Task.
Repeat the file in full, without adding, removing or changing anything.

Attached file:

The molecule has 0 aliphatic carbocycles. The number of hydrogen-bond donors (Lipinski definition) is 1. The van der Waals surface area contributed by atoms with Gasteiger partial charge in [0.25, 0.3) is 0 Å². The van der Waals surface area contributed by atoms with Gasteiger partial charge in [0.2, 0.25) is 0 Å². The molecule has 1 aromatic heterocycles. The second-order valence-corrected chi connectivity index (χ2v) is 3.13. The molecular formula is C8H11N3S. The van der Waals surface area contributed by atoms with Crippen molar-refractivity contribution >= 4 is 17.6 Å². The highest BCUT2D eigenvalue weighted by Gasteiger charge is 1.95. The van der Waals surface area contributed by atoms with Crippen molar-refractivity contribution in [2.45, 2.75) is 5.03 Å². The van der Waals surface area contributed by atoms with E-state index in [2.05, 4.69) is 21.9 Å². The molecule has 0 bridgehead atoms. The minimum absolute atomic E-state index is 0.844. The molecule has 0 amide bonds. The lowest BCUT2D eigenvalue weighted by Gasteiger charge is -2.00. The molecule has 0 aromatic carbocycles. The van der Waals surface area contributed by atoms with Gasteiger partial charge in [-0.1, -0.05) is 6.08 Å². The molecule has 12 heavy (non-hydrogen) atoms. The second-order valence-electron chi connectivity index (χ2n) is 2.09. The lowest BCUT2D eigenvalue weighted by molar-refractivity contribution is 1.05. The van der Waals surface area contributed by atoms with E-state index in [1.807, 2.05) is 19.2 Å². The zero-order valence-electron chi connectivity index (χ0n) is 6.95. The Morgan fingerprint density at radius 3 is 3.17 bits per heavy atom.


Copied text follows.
The molecule has 0 aliphatic carbocycles. The number of hydrogen-bond donors (Lipinski definition) is 1. The van der Waals surface area contributed by atoms with Gasteiger partial charge in [0.25, 0.3) is 0 Å². The van der Waals surface area contributed by atoms with Gasteiger partial charge in [0.2, 0.25) is 0 Å². The molecule has 1 aromatic heterocycles. The second-order valence-corrected chi connectivity index (χ2v) is 3.13. The molecular formula is C8H11N3S. The van der Waals surface area contributed by atoms with Crippen molar-refractivity contribution >= 4 is 17.6 Å². The highest BCUT2D eigenvalue weighted by Gasteiger charge is 1.95. The van der Waals surface area contributed by atoms with Crippen molar-refractivity contribution in [2.45, 2.75) is 5.03 Å². The van der Waals surface area contributed by atoms with E-state index in [2.05, 4.69) is 21.9 Å². The molecule has 0 bridgehead atoms. The minimum absolute atomic E-state index is 0.844. The molecule has 0 amide bonds. The lowest BCUT2D eigenvalue weighted by Gasteiger charge is -2.00. The molecule has 0 aromatic carbocycles. The van der Waals surface area contributed by atoms with Gasteiger partial charge in [-0.1, -0.05) is 6.08 Å². The molecule has 12 heavy (non-hydrogen) atoms. The second-order valence-electron chi connectivity index (χ2n) is 2.09. The lowest BCUT2D eigenvalue weighted by molar-refractivity contribution is 1.05. The van der Waals surface area contributed by atoms with E-state index in [1.807, 2.05) is 19.2 Å². The zero-order valence-electron chi connectivity index (χ0n) is 6.95. The Morgan fingerprint density at radius 3 is 3.17 bits per heavy atom.